The deciduous trees and shrubs stand naked and bare as the last of their leaves were swept away in November’s brusque winds.  The sunlight, though dwindling, pierces through every branch and limb, no longer hindered by dense foliage.  The evergreens stand in stark contrast and take center stage in a landscape that appears mostly void of life and color.  The vibrant greens of Spruce, Pine and Cedar seem both festive and ornamental.


It’s interesting to note that nature gives us what we need.  In Summer, the foliage is dense; thereby, mitigating the full force of the sun’s rays while creating shade and helping cool our selves and our homes.  In Winter, the opposite is true, allowing the sun unfettered access to help warm our homes and bodies.  And the evergreens remain steadfast from season to season, allowing year round wind breaks, privacy screens and beauty.  After all, the power of green and green spaces is truly priceless.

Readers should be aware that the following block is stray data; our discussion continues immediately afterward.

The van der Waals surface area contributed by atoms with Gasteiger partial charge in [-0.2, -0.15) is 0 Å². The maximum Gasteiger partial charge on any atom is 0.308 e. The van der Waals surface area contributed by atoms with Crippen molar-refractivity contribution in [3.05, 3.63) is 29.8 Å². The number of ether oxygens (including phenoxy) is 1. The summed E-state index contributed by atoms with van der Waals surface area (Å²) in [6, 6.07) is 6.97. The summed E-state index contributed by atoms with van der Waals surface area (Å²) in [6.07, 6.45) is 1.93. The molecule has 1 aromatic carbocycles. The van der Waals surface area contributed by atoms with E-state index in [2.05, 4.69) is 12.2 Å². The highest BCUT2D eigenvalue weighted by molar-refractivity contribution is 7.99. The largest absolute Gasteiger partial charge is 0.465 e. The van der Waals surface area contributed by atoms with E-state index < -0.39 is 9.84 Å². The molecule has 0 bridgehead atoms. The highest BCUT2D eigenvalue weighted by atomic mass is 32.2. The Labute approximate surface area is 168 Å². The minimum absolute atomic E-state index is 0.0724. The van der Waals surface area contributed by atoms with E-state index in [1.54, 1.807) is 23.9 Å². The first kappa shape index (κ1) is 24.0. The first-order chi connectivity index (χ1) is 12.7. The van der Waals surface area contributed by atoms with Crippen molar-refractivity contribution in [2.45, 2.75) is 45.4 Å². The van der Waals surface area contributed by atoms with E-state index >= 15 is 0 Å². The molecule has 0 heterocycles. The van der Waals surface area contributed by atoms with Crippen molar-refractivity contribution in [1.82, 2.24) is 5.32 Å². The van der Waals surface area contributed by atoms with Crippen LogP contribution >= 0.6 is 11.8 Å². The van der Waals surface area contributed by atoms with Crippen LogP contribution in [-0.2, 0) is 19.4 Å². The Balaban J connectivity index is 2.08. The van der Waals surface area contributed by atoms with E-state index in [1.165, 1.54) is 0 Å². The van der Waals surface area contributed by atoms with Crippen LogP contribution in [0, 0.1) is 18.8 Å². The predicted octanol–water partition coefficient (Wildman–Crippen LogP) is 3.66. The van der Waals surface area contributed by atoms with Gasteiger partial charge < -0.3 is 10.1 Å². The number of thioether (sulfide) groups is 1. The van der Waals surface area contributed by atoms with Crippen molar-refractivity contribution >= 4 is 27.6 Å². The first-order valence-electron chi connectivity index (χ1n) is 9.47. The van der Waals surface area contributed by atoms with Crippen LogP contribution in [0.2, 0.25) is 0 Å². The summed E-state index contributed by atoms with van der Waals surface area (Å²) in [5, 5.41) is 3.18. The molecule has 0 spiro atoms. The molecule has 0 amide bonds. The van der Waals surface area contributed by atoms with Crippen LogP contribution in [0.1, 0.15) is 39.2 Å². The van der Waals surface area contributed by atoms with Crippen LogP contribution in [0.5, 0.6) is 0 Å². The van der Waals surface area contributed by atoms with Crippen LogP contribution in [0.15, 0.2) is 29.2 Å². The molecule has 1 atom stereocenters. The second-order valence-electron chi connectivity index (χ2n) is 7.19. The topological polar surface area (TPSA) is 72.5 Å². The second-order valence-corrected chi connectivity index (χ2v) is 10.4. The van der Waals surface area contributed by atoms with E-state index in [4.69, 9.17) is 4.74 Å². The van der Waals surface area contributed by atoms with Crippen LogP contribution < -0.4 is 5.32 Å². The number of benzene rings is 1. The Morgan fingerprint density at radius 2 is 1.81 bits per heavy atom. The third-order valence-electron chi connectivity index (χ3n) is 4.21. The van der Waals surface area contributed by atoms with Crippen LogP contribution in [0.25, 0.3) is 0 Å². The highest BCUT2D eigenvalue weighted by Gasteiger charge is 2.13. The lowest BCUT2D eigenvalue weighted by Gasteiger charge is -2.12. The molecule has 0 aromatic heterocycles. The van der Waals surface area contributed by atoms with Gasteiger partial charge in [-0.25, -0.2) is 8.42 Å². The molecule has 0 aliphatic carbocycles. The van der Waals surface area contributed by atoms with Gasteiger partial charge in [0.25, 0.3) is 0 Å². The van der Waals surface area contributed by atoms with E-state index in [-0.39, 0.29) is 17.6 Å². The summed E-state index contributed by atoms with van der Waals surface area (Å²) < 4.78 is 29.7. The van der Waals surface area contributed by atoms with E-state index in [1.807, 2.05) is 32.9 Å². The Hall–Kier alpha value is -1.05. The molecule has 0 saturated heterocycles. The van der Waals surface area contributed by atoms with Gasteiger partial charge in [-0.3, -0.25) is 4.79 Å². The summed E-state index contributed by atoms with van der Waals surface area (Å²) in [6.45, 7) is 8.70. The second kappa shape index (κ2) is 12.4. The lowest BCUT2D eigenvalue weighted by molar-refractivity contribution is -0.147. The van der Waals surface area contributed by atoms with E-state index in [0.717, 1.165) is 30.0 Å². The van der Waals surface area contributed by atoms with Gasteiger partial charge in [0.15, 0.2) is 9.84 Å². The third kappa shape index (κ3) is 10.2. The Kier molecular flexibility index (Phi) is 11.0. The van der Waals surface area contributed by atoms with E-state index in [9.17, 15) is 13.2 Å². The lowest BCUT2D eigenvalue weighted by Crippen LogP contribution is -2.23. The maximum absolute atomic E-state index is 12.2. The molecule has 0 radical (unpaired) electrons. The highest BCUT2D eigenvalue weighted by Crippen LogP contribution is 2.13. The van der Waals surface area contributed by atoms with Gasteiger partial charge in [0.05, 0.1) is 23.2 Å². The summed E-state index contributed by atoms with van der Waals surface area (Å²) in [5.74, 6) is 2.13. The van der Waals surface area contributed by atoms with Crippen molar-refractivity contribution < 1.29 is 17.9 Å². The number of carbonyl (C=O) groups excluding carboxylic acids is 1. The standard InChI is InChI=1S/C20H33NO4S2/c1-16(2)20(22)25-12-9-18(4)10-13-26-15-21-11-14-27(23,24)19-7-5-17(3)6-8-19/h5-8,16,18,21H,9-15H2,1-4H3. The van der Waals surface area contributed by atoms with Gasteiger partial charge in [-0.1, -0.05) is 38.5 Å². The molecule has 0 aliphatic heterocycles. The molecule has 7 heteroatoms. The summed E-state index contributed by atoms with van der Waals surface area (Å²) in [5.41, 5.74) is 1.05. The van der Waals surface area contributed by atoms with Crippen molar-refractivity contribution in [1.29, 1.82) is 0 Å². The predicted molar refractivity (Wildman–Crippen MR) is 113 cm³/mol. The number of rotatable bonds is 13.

The Green Road Project, sponsored by the Institute for Integrative Health, has been studying the effects green, natural spaces have on those suffering from traumatic brain injuries, PTSD and other psychological disorders.  In September of this year, a 1.7 acre woodland garden was created at Walter Reed National Military Medical Center in Bethesda.  As initially thought, green spaces have the ability to decrease stress and boost the healing process, but the study went much further.  Instead of simply relying on self-reported assessments, the study focused on biomarkers, such as cortisol levels, which are more reliable and easier to measure.  They are also working on measuring the health outcomes and healing abilities these natural spaces provide.


Nature, although powerful and mysterious, and at times reckless and unpredictable, extends a gentle, healing hand and comforting embrace that we should accept whole heartedly and never take for granted, regardless of the season.

Plant of the Week


Blue Angel Holly

Glossy, crinkled, dark green foliage with a bluish tint bares shiny, scarlet berries in Fall that remain until Spring.  Prefers sun to partial shade and dry soil.  Grows 4-6′ tall and 4-6′ wide.  Deer resistant.

“I felt my lungs inflate with the onrush of scenery – air, mountains, trees, people.  I thought, “This is what it is to be happy.”

-Sylvia Plath

Best wishes,

Kim Sweeney